When I found out I was pregnant with our first child I went into what I'm sure was a hormone induced panic.  How could I possibly keep a little person alive?!  I wasn't even confident in my ability to care for myself, or my dog...let alone a BABY!  So, I did what any rational thinking person would do and rushed out to the store and purchased a tiny little plant for myself.  I was determined to keep it alive...I HAD to.  I'd dramatically concluded that if I couldn't keep the plant alive, my helpless offspring was doomed. 

I cried when finally one morning I acknowledge that the brown shriveled sprout was without any hope for revival. It took some time, but my dear husband eventually reassured me that my green thumb was not reliably indicative of my maternal instincts - he was confident that I would, in fact, be a much better mother than I had shown myself as a gardener. 

Short story long...J. does the gardening around here.

We've always tried to eat relatively healthy foods.  Fruits and vegetables are a part of our everyday diet...not much red meat...mostly whole grains.  But lately we've been learning quite a bit about those added ingredients I can't pronounce that are listed on almost anything in a box, bag or can.  Since we began actually reading the ingredients in the foods we eat, we've been amazed at how many of those "good" foods are really not so good after all.  

It's not rocket science, really.  We are better off if we eat the foods that God provided for us.  The food we modify, alter and "create" is not going to work as well for our bodies as the food he designed to function well with our system.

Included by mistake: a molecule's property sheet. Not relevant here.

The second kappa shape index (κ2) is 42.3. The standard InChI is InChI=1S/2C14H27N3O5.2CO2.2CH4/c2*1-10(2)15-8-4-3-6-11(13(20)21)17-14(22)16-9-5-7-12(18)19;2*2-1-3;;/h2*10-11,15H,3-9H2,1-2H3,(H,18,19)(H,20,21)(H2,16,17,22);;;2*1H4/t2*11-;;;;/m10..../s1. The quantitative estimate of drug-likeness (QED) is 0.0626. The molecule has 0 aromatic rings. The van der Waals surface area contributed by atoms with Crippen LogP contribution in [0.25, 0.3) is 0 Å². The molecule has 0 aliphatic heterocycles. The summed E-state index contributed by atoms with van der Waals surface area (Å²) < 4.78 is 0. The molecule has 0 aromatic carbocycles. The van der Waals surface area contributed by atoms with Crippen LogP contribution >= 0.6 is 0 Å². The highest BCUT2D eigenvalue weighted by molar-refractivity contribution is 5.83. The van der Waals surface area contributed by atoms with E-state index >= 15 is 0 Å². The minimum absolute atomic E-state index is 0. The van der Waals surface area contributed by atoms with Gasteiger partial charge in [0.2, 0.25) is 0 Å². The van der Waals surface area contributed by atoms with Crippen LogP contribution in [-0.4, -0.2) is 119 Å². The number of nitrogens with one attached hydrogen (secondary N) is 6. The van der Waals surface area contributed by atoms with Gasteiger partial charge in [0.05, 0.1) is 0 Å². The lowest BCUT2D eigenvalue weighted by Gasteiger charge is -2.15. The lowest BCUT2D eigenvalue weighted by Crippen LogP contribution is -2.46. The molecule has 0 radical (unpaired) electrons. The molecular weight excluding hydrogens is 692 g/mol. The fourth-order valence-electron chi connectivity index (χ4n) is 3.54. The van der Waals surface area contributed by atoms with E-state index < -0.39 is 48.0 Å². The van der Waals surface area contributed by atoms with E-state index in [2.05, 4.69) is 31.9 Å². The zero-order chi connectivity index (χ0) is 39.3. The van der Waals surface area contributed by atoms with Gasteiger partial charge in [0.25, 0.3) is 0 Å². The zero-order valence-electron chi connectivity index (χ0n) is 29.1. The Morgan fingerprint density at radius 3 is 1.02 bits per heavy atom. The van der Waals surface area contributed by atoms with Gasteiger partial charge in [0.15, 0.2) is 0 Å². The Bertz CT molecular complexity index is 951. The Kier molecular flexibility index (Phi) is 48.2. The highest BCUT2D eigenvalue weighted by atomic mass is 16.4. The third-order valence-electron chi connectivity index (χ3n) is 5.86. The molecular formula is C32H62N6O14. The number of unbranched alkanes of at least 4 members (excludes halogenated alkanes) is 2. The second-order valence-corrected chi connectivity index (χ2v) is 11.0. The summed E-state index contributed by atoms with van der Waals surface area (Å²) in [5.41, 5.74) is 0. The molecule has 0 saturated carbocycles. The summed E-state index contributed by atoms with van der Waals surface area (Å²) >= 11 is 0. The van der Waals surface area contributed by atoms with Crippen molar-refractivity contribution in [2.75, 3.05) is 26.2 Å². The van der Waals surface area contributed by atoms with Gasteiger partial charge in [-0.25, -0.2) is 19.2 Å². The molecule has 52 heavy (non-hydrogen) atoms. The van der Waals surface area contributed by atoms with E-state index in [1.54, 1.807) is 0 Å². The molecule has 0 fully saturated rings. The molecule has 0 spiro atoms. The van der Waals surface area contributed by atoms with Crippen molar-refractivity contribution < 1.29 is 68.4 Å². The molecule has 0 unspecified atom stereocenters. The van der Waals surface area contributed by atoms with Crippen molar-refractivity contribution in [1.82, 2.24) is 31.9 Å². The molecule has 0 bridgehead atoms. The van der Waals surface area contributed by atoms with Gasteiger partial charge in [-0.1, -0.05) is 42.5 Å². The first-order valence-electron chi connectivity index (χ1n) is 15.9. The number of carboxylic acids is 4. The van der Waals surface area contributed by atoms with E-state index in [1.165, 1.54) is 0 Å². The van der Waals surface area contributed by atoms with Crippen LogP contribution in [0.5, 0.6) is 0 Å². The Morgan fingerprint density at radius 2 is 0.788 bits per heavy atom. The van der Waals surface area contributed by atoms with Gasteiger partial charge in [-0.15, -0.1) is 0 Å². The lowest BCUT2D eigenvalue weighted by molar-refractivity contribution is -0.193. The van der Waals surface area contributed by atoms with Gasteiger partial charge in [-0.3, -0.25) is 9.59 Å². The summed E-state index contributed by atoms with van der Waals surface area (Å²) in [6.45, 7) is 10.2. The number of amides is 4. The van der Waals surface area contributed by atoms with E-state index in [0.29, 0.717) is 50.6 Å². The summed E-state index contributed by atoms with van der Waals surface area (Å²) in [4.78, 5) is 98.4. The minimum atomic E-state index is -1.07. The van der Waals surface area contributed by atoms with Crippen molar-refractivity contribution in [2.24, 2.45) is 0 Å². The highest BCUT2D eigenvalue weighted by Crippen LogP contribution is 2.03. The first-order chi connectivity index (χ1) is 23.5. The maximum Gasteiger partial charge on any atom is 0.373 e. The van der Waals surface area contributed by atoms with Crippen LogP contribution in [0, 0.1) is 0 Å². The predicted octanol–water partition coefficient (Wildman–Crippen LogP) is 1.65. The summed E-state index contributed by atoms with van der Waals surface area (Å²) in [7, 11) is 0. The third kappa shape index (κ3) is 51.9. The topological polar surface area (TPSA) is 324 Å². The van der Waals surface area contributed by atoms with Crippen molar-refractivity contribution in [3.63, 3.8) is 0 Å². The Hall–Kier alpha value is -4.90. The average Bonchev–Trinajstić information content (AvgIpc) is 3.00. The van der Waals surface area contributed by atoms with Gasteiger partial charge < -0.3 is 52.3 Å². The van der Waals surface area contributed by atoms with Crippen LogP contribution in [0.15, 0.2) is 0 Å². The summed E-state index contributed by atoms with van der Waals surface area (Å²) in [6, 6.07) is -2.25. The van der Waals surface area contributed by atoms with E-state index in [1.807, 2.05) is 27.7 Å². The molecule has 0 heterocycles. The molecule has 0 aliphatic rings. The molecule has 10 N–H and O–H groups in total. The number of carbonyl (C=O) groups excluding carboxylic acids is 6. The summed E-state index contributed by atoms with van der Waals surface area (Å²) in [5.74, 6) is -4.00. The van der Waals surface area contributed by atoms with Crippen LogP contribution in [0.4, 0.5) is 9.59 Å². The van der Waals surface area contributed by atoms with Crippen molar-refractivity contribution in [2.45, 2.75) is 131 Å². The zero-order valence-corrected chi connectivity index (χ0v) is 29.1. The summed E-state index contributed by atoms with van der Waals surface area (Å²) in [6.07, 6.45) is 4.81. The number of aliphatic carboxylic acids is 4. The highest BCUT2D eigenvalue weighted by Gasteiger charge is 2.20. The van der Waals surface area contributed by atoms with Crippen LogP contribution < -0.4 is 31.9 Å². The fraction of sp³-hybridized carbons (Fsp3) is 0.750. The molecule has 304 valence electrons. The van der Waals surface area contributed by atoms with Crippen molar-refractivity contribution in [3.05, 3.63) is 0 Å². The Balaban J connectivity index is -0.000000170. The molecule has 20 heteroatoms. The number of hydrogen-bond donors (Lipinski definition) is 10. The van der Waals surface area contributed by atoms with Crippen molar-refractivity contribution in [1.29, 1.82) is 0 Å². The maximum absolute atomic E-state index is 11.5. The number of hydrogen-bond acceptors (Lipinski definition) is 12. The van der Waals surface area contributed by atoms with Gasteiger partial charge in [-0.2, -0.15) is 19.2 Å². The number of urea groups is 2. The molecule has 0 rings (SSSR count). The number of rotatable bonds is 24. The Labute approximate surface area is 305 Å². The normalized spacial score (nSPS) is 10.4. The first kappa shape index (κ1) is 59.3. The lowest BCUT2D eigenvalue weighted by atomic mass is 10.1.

Truth is, we are all actually enjoying the changes in our diet...for the most part.  My husband thought he would really kind of dislike it at first, but he's loved it.  The changes aren't terribly drastic.  Instead of Life or Cheerios with sugar and milk for breakfast, we've been more selective about the whole grain and sugar content of our cereal, substitute part plain almond milk for cow milk, add raisins, bananas, nuts and rolled oats on top, instead of granulated white sugar.  It's super yummy, and better for us.

Instead of snacking on chips or ice cream, we've been dipping whole wheat flat bread in hummus and cutting up fruit.  I've incorporated a couple new foods into the kids' diet.  I like to explain what is on their plate as I serve it to them. 

Tonight I introduced our meal as "rainbow food". I carefully pointed out the veggies that were from our garden. My son happily ate everything - with the exception of the tomatoes with the zucchini, which he ate, but announced that he hopes I don't cook the tomatoes anymore because cooked tomatoes are gross. My daughter ate all but a few bites...which is typical for her...but she did eat all the new foods. So, all in all, seems like everyone is pretty happy.